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Catalytic Activity of MS2 Monolayer for Electrochemical Hydrogen Evolution
- Fan, Xiaoli, Wang, Shiyao, An, Yurong, Lau, Woonming
- The Journal of Physical Chemistry C 2016 v.120 no.3 pp. 1623-1632
- catalytic activity, clean energy, electrochemistry, hydrogen, hydrogen production, molybdenum, physical chemistry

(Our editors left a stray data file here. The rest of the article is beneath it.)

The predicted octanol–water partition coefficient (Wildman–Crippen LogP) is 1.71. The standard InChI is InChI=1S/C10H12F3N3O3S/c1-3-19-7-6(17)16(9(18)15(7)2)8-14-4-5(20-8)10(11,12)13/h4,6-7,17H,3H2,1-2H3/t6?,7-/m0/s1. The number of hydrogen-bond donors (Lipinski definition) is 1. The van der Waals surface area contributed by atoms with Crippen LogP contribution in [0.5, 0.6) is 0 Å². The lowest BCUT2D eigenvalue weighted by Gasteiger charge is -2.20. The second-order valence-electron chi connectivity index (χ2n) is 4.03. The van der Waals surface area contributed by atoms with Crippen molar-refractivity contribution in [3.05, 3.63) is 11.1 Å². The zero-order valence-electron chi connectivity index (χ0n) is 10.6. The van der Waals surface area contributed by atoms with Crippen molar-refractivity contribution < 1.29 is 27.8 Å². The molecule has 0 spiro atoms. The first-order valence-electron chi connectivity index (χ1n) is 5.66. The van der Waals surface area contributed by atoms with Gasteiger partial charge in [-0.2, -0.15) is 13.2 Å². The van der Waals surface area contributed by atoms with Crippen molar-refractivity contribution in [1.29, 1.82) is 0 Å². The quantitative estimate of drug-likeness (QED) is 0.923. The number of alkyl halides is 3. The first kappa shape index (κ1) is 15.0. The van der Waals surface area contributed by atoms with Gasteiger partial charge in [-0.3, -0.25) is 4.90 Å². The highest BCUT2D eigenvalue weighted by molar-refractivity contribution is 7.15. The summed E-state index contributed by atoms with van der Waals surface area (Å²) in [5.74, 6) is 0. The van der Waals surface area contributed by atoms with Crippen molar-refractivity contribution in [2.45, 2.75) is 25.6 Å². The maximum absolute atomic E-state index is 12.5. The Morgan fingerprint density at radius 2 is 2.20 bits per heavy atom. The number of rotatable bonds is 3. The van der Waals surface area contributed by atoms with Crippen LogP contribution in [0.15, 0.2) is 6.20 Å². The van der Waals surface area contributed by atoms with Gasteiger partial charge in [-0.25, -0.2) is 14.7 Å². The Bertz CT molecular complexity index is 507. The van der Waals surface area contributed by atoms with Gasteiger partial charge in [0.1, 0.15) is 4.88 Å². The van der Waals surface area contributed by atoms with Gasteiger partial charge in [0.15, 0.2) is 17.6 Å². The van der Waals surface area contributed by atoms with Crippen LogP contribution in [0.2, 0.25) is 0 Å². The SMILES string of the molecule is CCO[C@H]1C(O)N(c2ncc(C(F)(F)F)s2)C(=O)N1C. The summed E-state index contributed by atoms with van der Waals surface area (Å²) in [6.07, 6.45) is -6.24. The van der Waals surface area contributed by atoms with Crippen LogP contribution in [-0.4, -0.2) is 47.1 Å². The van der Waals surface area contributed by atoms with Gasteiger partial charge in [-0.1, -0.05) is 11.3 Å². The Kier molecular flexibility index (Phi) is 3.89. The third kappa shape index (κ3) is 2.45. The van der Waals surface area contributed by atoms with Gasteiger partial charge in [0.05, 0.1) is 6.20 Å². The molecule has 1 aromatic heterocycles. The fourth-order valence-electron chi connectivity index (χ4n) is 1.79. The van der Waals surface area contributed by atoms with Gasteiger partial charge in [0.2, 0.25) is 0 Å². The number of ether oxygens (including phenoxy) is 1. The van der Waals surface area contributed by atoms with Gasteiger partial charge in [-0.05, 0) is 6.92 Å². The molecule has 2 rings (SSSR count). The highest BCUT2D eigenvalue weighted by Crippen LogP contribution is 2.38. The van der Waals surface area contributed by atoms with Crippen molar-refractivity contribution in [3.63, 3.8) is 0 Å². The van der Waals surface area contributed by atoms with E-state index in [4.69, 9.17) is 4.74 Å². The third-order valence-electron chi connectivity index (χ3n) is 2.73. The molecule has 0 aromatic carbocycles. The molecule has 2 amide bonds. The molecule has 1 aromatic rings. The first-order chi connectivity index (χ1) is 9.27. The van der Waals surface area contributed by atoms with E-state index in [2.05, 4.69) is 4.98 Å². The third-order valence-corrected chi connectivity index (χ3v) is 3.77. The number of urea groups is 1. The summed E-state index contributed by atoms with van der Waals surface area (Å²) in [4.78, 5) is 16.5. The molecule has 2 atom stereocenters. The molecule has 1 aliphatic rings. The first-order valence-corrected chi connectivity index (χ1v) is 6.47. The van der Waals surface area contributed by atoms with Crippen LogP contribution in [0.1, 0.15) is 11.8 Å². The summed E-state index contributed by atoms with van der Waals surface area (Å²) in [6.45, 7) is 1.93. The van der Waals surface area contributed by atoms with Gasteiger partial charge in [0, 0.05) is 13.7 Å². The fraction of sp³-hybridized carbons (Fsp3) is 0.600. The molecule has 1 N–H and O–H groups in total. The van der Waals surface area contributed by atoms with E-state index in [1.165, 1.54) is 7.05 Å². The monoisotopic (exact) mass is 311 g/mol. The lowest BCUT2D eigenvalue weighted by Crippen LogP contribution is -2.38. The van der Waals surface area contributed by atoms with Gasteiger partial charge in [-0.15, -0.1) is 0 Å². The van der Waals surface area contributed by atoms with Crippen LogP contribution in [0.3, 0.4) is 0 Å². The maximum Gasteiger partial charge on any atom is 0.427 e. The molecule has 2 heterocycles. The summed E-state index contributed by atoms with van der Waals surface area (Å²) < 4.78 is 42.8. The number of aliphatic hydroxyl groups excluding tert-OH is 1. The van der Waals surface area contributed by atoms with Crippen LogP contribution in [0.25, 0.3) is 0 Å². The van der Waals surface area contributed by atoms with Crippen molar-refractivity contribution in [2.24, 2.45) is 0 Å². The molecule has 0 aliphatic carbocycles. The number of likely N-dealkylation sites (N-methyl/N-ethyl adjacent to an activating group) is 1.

- Finding earth-abundant and inexpensive materials to catalyze the electrochemical hydrogen evolution reaction (HER) is critical for turning hydrogen into a competitive clean energy source. Breakthrough discoveries of high activity toward HER have been reported using two-dimensional transition metal dichalcogenides. Here, we performed a comprehensive investigation on the three most common MS₂ single-layer materials, with M being Mo, W, V, and with ab initio calculations to lay a theoretical framework on the dynamic stability and HER activity of the common polymorphs (1H, 1T, and ZT phases) of these MS₂ monolayers. First, our calculations show that the HER catalytic activity of these MS₂ monolayers generally reduces with the increase of hydrogen coverage, except that, although the HER performance of 1T-VS₂ is indeed best at low hydrogen coverage, the HER performance of 1H-VS₂ is best when the coverage is large. In addition to the effects of hydrogen coverage, we show that the HER activity of WS₂ can be improved more effectively by strain than the other two counterparts. Finally, but also most importantly, our calculations show a ranking of HER activity among these three types of MS₂ monolayers being VS₂ > MoS₂ > WS₂, at least for their basal planes under standard conditions. This theoretical analysis calls for additional experimental studies of HER activity in this subject despite the current belief of the superiority of ZT-WS₂. Turning our attention to the case of VS₂, we show that both the 1H and the 1T phases of VS₂ monolayers are dynamically stable and HER-active. Further, by taking spin polarization into consideration, we show that VS₂ monolayers, unlike their WS₂ and MoS₂ counterparts, possess spin-specific HER activity; as such, ignoring spin effects will not get an accurate picture of HER properties of VS₂ monolayers.